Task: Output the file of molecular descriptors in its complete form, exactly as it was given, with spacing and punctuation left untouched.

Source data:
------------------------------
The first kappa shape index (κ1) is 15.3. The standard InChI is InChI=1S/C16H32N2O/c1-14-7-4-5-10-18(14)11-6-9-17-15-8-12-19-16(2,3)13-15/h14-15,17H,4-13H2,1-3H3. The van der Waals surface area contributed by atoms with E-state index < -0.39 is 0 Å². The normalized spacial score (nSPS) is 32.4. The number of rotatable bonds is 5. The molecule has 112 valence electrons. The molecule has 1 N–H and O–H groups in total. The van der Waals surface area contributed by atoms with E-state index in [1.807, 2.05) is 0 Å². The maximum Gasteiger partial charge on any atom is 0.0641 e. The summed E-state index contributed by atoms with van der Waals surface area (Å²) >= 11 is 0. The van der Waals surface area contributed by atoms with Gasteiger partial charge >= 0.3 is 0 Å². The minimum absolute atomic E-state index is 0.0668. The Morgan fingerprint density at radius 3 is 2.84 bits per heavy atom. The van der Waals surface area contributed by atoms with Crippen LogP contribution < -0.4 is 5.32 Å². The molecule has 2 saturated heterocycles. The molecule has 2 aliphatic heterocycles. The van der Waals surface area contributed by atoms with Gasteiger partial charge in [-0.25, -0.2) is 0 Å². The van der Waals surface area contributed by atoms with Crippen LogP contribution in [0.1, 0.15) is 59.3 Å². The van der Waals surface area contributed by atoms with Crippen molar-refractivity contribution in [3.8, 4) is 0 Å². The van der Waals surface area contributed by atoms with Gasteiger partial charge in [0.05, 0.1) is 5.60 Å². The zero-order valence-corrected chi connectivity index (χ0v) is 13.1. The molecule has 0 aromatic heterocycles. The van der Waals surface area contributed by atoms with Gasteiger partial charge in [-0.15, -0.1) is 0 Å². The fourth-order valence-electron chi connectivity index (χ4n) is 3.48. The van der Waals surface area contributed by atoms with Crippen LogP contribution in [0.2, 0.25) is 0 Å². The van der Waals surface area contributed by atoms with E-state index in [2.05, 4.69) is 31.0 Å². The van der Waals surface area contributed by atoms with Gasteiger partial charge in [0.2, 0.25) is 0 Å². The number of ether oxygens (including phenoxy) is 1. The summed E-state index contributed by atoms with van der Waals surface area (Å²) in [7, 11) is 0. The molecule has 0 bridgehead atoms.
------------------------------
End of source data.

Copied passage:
The first kappa shape index (κ1) is 15.3. The standard InChI is InChI=1S/C16H32N2O/c1-14-7-4-5-10-18(14)11-6-9-17-15-8-12-19-16(2,3)13-15/h14-15,17H,4-13H2,1-3H3. The van der Waals surface area contributed by atoms with E-state index < -0.39 is 0 Å². The normalized spacial score (nSPS) is 32.4. The number of rotatable bonds is 5. The molecule has 112 valence electrons. The molecule has 1 N–H and O–H groups in total. The van der Waals surface area contributed by atoms with E-state index in [1.807, 2.05) is 0 Å². The maximum Gasteiger partial charge on any atom is 0.0641 e. The summed E-state index contributed by atoms with van der Waals surface area (Å²) >= 11 is 0. The van der Waals surface area contributed by atoms with Gasteiger partial charge >= 0.3 is 0 Å². The minimum absolute atomic E-state index is 0.0668. The Morgan fingerprint density at radius 3 is 2.84 bits per heavy atom. The van der Waals surface area contributed by atoms with Crippen LogP contribution < -0.4 is 5.32 Å². The molecule has 2 saturated heterocycles. The molecule has 2 aliphatic heterocycles. The van der Waals surface area contributed by atoms with Gasteiger partial charge in [-0.25, -0.2) is 0 Å². The van der Waals surface area contributed by atoms with Crippen LogP contribution in [0.1, 0.15) is 59.3 Å². The van der Waals surface area contributed by atoms with Crippen molar-refractivity contribution in [3.8, 4) is 0 Å². The van der Waals surface area contributed by atoms with Gasteiger partial charge in [0.05, 0.1) is 5.60 Å². The zero-order valence-corrected chi connectivity index (χ0v) is 13.1. The molecule has 0 aromatic heterocycles. The van der Waals surface area contributed by atoms with Gasteiger partial charge in [-0.15, -0.1) is 0 Å². The fourth-order valence-electron chi connectivity index (χ4n) is 3.48. The van der Waals surface area contributed by atoms with Crippen LogP contribution in [0.2, 0.25) is 0 Å². The van der Waals surface area contributed by atoms with E-state index in [2.05, 4.69) is 31.0 Å². The van der Waals surface area contributed by atoms with Gasteiger partial charge in [0.2, 0.25) is 0 Å². The number of ether oxygens (including phenoxy) is 1. The summed E-state index contributed by atoms with van der Waals surface area (Å²) in [7, 11) is 0. The molecule has 0 bridgehead atoms.